A manual laborer rests amid sacks of cocoa at Saf Cacao, the largest nationally owned cocoa exporter in Ivory Coast. Image by Peter DiCampo. San Pedro, Ivory Coast, 2012.

Unemployment is a huge problem in Ivory Coast, particularly among young adults. And when you combine joblessness with the high expectations that students had (until recently) upon graduation from university—their parents, after all, had often made handsome livings when the Ivorian economy was booming in the 1970s and 80s—you end up with an explosive sense of disappointment. In San Pedro we went to visit Saf Cacao, the largest nationally owned cocoa exporter in Ivory Coast, and spent time with some of the young men who work there as manual laborers.

Pierre Henri is tall and lanky, with the broad shoulders and long arms of a basketball player. He is 36, and in 2008 he left the cocoa plantation where he worked to move to San Pedro for a better job. Now he unloads sacks of cocoa from overflowing delivery trucks for three or four dollars a day. It’s a job, but not one he loves. “They see us as laborers, that’s it,” he told me, gesturing to a dozen or so of his comrades, who were sitting on piles of burlap bags of cocoa between shifts. “They don’t see us as human beings.”

But it’s the political tension in Ivory Coast that really gets him exercised.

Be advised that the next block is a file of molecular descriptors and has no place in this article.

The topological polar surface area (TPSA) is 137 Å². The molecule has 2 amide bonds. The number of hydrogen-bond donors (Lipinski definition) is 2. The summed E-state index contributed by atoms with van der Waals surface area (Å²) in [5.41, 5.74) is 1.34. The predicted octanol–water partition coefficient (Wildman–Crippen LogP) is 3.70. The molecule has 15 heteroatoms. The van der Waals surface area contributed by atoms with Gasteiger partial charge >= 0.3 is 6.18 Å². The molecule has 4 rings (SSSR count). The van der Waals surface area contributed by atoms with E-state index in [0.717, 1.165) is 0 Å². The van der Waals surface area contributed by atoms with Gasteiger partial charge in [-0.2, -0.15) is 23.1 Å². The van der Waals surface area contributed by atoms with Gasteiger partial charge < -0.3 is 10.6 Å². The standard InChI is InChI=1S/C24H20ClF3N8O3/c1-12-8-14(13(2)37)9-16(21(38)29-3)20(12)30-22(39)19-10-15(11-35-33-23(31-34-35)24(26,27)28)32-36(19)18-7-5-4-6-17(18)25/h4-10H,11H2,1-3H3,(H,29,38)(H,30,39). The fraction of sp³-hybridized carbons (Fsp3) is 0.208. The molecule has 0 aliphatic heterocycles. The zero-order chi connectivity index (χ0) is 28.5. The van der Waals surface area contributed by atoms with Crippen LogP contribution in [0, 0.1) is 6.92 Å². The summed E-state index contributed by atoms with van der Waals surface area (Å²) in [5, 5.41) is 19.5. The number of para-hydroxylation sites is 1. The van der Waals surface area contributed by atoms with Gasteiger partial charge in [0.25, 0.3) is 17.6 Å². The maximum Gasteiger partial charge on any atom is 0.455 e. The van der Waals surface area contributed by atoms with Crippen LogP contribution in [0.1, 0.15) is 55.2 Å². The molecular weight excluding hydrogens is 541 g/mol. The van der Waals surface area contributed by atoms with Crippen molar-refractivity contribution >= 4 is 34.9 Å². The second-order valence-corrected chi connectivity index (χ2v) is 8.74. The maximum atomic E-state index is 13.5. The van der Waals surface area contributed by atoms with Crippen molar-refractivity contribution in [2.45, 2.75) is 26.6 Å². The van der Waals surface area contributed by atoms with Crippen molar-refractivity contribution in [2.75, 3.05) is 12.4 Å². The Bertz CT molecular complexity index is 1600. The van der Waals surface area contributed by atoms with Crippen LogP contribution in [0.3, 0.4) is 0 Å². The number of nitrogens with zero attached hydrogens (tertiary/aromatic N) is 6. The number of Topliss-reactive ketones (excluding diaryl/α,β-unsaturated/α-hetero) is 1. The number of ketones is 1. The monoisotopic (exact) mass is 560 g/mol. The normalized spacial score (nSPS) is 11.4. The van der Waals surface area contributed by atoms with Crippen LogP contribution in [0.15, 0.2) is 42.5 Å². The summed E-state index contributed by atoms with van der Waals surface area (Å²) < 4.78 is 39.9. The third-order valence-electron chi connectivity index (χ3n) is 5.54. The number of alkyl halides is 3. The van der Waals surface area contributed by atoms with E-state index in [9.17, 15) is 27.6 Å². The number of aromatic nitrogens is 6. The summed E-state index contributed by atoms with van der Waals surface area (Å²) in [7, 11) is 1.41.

“All these foreigners are here—Moussi, Dioula, Baoulé, and so on—but we were here first. This is our land,” Henri said. “But then [newly elected president] Alassane Ouattara sent his troops here and we fled into the bush. Some of us didn’t make it. The problem is that we’re too nice. We welcomed the foreigners here and because of this generosity, they kill us.”

Ouattara defeated incumbent Laurent Gbagbo in the December 2010 election that was declared largely free and fair by the international community. Gbagbo’s refusal to step down led to five months of war, ending in his ouster in April of 2011. But his most passionate followers, like Henri, still long for his return. “Our wish is for Gbagbo to come back tomorrow,” Henri said. “Even today, he is my president. For all Ivorians—all real Ivorians—Gbagbo is the president.”

On the other side of the warehouse another group of young men watched our conversation. One of them was Sekouba Koné, a 26-year-old warehouse sweeper from northern Ivory Coast, near the border with Mali. “I’m not exactly happy with the way Ouattara came to power—all the killing, setting people on fire, human rights violations,” Koné told me. “I want democracy, and with all the violence around the elections, you can’t be truthfully happy.”

After Koné finished his studies he went to school to become a police officer. “But Gbagbo was in power, and for a northerner like me, it was impossible to get a job,” Koné told me. “I have my diploma but I work as a street sweeper—it shouldn’t be like that. We have to reconcile with Gbagbo’s side. But we’re too divided. All these problems that we have, it’s because of politics.”

Project

In Ivory Coast—the world’s top cocoa producer—cocoa farmers bore the brunt of a civil war that killed thousands and displaced more than a million. A year after a power transfer, has anything changed?

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